What are the rules on how long you can stay at your French holiday home without being a resident? Jason Porter has some answers
So you own a holiday home in France and would like to spend more time there? Clients sometimes ask me what the rules are about extended stays in France and whether or not they would automatically become tax-resident if they spent more than 26 weeks a year there.
It is important to realise the distinction between legal residency, which is the legal right to reside in France, and residency for tax purposes, which determines whether you are taxed on your worldwide income and gains in France or just that arising in France.
Very simply, if you spend more than 183 days in France in a French tax year (the calendar year), then you will be regarded as resident for tax purposes for the whole of the year. You can also be regarded as French tax resident on less than 183 days if the tax authorities regard France as your main home (your foyer), which embraces the ideas of permanence and stability and ignores temporary absences.
Alternatively, you can also be tax resident if your principal activity is in France (e.g occupation, or your main income arises there), or if it is where most of your substantial assets are located.
Becoming a tax resident means potentially your worldwide income and gains are taxable in France. It is also likely you would retain your UK tax residence. Without going into great detail the UK’s Statutory Residence Tests means it is now more difficult to give up UK tax residence, particularly if you are going to continue spending three to six months in the UK per year on an ongoing basis.
Ending up as a dual resident does not mean you pay tax twice: the double tax treaty between the UK and France means overall you should only pay tax at whichever is the highest marginal rate on each source of income and/or gains, but you may have to pay social charges in France, without the ability to set these off in the UK.
With regard to legal residency, at this exact moment the UK is a member of the EU, and the Freedom of Movement rules mean you can move to France without having to secure a residence visa or permit (unlike most other EU countries, France does not ask that you apply for a residence card after 90 days). However, as Brexit approaches, most UK nationals living in France are trying to regularise their legal residency position and applying for their residency cards.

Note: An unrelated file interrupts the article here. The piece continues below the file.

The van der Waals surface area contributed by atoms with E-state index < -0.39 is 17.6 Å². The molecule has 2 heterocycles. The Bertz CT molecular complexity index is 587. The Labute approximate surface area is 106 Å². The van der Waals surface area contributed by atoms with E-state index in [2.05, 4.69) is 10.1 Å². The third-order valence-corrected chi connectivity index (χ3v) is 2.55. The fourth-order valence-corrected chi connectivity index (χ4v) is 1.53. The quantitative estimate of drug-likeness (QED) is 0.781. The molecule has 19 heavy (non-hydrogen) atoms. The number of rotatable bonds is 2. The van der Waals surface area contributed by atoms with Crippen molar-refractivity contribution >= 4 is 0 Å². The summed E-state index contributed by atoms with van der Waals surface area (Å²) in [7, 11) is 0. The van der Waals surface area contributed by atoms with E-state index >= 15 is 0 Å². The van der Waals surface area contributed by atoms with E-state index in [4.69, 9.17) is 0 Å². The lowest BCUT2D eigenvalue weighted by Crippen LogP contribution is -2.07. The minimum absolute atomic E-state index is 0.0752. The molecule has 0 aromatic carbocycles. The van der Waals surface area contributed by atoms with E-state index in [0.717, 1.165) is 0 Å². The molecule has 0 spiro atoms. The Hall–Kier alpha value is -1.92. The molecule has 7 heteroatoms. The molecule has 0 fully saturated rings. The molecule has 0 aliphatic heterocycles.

Currently, applications for temporary (renewable annually for five years) or permanent (issuable after those first five years have passed) residency cards can be applied for in France. The main factor is establishing you will not be a burden on their social system, so you are required to have a minimum level of income and qualifying medical cover. This income roughly equates to French unemployment benefit or state pension.The deal negotiated under Theresa May’s leadership included a transitional period, during which the current rules would remain in place. What the subsequent rules might be is difficult to say, but a worst-case scenario would be that of ‘third state’ at the moment ‒ visitors to France from a nation already outside of the EU. In this case, most of the time third-state visitors can spend up to 90 days in France during any six-month period. Once you know you are going to be present for more than 90 days, then you need to apply for a residence card, the type of which will depend upon your personal circumstances, and the reason for your visit.
This application must be made at the French consulate in the country of origin ‒ in this case the UK. An application under the rules of a third state tends to have higher minimum income requirements, which can equate to the level of the French minimum wage.
France has put in place legislation to try to smooth the situation of a no-deal Brexit, allowing UK nationals more time to formalise their position, but this requires the UK to reciprocate with similar legislation, which at the moment has not been introduced by the UK. This bill enables UK nationals living in France to have the right to remain without a permit and to access existing rights for a 12-month period, giving them a one-year window in which to acquire formal residency and more favourable treatment than other third-state nationals.
At this moment, there does not appear to be an easy solution post-Brexit for those people who like to spread their time between the UK and France, without having to apply for a French residency card, though this may well be resolved once the two countries begin to discuss the more granular issues impacting visitors between the states.
Jason Porter is business development director at Blevins Franks tax and wealth management advisers